10th US Coral Reef Task Force Meeting, Saipan Tribue, 10/31/06
Source: Saipan Tribune
The CNMI has asked the U.S. Coral Reef Task Force for help in the development of a sustainable financing strategy that would meet the conservation goals of the Micronesia Challenge.
During the 16th meeting of the U.S. Coral Reef Task Force in St. Thomas, U.S. Virgin Islands, Fran Castro, Coral Reef Point of Contact for the CNMI, appealed to the task force to support the development of a sustainable financing strategy for the Micronesia Challenge, a declaration signed by Gov. Benigno R. Fitial, Guam Gov. Felix Camacho and the presidents of Palau, Marshalls and the Federated States of Micronesia to effectively conserve 30 percent nearshore marine environment and 20 percent terrestrial in each of their islands.
Castro also urged that federal partners should work with local agencies when permitting projects that may affect CNMI's coral reefs; and she asked to begin discussions with the Department of Defense-Navy to find alternative solutions to minimize the impact to coral reefs from anchoring activities of preposition ships.
The 16th meeting of the U.S. Coral Reef Task Force in St. Thomas, U.S. Virgin Islands brought together close to 300 coral reef experts and managers from federal, state and territory agencies to discuss solutions to address the declining of coral reefs.
Each Task Force member was given the opportunity to give updates on their accomplishments.
Castro presented her update, which included accomplishments in marine protected areas, education and outreach, inshore creel survey project, the Laolao Bay and Talakhaya Watershed projects, summer internship program and the Micronesia Challenge.
Task Force co-chair Kameran Onley, Assistant Deputy Secretary for the Department of Interior, remarked that Castro's presentation raised the bar to the top after a 10-hour day of presentations.
The week-long meetings opened with the All Islands Committee Meeting comprised of the coral reef jurisdictions, and its affiliate members, the FSM, Marshall Islands and Palau. The committee discussed how to further strengthen its relationship with the Task Force, and also to establish partnerships with other organizations. Discussions also included improving communications among the islands by launching a website for the committee. Other discussions include the drafting of a guidance for the second round of Coral Reef Protection Local Action Strategies.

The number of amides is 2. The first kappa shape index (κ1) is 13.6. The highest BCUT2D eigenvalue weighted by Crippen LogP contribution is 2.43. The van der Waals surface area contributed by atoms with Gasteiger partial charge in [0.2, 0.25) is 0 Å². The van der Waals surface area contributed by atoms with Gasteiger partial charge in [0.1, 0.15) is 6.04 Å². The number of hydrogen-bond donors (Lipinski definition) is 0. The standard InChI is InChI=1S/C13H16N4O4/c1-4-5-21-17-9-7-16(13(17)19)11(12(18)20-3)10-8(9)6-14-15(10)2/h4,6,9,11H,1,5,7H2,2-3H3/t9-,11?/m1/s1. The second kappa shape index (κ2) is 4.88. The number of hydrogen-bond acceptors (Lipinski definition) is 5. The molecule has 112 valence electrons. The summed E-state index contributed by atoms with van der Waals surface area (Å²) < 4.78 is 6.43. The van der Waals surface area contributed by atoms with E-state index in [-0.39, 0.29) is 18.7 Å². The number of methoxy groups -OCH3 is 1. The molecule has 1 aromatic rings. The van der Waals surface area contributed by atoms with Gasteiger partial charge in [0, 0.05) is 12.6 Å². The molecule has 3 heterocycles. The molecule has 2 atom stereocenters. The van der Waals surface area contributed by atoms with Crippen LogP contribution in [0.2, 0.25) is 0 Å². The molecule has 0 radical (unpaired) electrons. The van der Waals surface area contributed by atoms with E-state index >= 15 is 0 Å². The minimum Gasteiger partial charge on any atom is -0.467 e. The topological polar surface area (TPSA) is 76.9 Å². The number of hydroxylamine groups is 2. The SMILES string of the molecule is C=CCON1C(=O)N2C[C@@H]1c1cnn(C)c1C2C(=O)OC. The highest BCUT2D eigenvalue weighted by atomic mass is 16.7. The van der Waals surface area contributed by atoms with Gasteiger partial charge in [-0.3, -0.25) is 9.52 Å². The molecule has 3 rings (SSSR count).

There were also several workshops like Tools for Responding to Major Injury Events in Coral Reefs, Sustainable Tourism and Grant Writing.
The Task Force also released the book entitled A Manager's Guide to Coral Bleaching, which provides a synthesis of ideas and case studies from around the world that focuses on integrating reef resilience into MPA design by exploring ideas of short-term responses that managers can implement during mass bleaching events and considering broader long term responses.
There were several presentations during the business meetings, including one by world-renowned coral reef expert, Dr. Jeremy Jackson from the Scripps Institute of Oceanography and the Smithsonian Tropical Research Institute.
Jackson discussed the good and bad news related to coral reefs. The good news is that:
* Protection works on large, spatial and temporal scales. MPAs should be at least 100km in order for them to work. This was proven in Cozumel and Cuba MPAs.
* More intact food webs and stronger top-down control provide greater resilience in the face of global change
* Strong local protection can make a big difference for the future of corals and is the best insurance we've got against global climate change
The bad news is:
* Asymmetry of destruction vs. recovery-just like the Humpty Dumpty effect. We don't know how to put the ecosystem back together again
* Time lags in benthic community response to management actions in a sound bite world
* Uncertainty of the outcome of conservation because of nonlinearities and contingency
* Timidity of scientists and managers to take large scale management risks as experiments and to have the courage to be wrong.
In 1998, President Clinton issued an Executive Order calling for the formation of the Task Force consisting of the heads of federal agencies charged with resource management, including the governors of the seven coral reef jurisdictions of American Samoa, Guam, Hawaii, Puerto Rico, U.S. Virgin Islands, Florida and the CNMI.